When the administration’s press corps, The New York Times, writes an editorial calling into question President Obama’s credibility, the administration is in trouble. One of the basic foundations of any administration is its ability to portray truthfulness and trustworthiness.
It appears that the Obama administration is failing on both counts. Benghazi, the IRS scandal, NSA revelations and failure to prevent the Boston bombings are issues that are piling up and not being explained fully by the administration.
What we get is a bunch of bureaucrats appearing before Congressional committees claiming they can’t recall, they have no knowledge of and similar outright stonewalling that is finally getting the American public to question the credibility of the administration.
The latest incidence was the debacle of the FBI Director, Robert Mueller, who given the questions in advance could offer no creditable answers or in some cases no answers at all. Watching that debacle one could only wonder what is happening to our government and can they, in effect, be trusted to perform their positions of trust.
A government that is not trusted by the people is a failed government that will not accomplish its mission and will constantly be on the defensive due to its inability to be forthright in its actions and responses.
The mainstream media also is beginning to question the actions and the antics of the administration, and that does not bode well for the president.
The most recent scandal involves our ambassador to Belgium, Howard Gutman, a $500,000 contributor to Obama’s campaign, who it was reported by the State Departments IG to have routinely ditched his security detail to “solicit sexual favors” allegedly including minors.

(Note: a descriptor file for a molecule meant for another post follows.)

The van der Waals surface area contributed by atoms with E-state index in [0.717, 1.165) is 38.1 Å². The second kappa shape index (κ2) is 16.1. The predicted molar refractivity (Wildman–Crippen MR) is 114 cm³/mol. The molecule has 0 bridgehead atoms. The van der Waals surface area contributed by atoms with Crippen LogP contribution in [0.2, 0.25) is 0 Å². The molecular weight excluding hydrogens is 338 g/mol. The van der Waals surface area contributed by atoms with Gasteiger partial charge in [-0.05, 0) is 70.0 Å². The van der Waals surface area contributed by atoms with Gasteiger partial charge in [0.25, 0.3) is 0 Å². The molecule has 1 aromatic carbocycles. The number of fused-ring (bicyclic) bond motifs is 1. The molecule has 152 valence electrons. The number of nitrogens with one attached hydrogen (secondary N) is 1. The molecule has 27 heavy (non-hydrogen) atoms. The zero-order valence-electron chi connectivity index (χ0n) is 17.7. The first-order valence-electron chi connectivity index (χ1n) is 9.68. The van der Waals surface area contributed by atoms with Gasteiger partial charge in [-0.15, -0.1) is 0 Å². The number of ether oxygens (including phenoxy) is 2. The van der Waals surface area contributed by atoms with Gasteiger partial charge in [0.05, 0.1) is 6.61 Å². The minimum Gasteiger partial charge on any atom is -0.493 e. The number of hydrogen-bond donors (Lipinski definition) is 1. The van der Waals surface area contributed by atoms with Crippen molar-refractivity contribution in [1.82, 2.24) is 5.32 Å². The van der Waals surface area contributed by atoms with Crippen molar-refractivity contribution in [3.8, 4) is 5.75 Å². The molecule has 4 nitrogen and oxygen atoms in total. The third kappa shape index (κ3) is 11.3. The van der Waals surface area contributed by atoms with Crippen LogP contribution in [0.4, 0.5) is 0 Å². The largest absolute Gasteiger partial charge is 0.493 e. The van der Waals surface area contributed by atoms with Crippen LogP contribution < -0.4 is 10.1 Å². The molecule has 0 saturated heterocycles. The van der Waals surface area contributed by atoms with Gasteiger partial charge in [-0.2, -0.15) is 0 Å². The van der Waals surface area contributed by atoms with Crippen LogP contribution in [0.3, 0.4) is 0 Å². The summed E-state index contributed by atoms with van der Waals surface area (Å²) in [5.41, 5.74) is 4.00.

Once again it is reported that the Undersecretary of State for Management, Patrick Kennedy, allegedly interfered with the IG’s report and had it “scrubbed” to avoid another embarrassing situation.
However, it did not stop CBS News, which located a memo and subsequent watered-down drafts from the Inspector General’s Office, and the New York Post from bringing this story forward. At first some of the above incidents could be excused as some honest mistakes.
However, that premise fades quickly as the incidents and the public stonewalling continues to erode the administration’s credibility. When will the president face each one of these issues, without his teleprompter, and tell the truth about each one to the American people. After that last sentence, I woke up and realized that is not about to happen with this president.